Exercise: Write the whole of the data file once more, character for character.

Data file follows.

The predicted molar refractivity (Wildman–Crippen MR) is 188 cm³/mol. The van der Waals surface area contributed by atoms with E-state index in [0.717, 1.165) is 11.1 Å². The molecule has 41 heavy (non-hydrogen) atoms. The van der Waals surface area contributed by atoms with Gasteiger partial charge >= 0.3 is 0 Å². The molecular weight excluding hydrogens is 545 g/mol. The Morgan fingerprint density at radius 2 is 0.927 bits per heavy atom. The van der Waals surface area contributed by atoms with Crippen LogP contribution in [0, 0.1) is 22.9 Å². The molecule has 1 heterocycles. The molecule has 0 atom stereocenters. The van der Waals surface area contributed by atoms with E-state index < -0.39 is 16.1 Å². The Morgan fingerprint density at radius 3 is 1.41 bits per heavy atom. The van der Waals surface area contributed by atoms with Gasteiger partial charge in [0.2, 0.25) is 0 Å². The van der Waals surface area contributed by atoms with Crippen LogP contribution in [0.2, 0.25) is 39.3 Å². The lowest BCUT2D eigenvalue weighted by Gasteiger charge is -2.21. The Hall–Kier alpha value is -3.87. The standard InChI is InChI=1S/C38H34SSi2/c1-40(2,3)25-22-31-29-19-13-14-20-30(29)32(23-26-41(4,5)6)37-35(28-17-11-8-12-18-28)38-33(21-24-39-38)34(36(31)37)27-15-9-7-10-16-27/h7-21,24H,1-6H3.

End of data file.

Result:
The predicted molar refractivity (Wildman–Crippen MR) is 188 cm³/mol. The van der Waals surface area contributed by atoms with E-state index in [0.717, 1.165) is 11.1 Å². The molecule has 41 heavy (non-hydrogen) atoms. The van der Waals surface area contributed by atoms with Gasteiger partial charge >= 0.3 is 0 Å². The molecular weight excluding hydrogens is 545 g/mol. The Morgan fingerprint density at radius 2 is 0.927 bits per heavy atom. The van der Waals surface area contributed by atoms with Crippen LogP contribution in [0, 0.1) is 22.9 Å². The molecule has 1 heterocycles. The molecule has 0 atom stereocenters. The van der Waals surface area contributed by atoms with E-state index < -0.39 is 16.1 Å². The Morgan fingerprint density at radius 3 is 1.41 bits per heavy atom. The van der Waals surface area contributed by atoms with Gasteiger partial charge in [0.2, 0.25) is 0 Å². The van der Waals surface area contributed by atoms with Crippen LogP contribution in [0.2, 0.25) is 39.3 Å². The lowest BCUT2D eigenvalue weighted by Gasteiger charge is -2.21. The Hall–Kier alpha value is -3.87. The standard InChI is InChI=1S/C38H34SSi2/c1-40(2,3)25-22-31-29-19-13-14-20-30(29)32(23-26-41(4,5)6)37-35(28-17-11-8-12-18-28)38-33(21-24-39-38)34(36(31)37)27-15-9-7-10-16-27/h7-21,24H,1-6H3.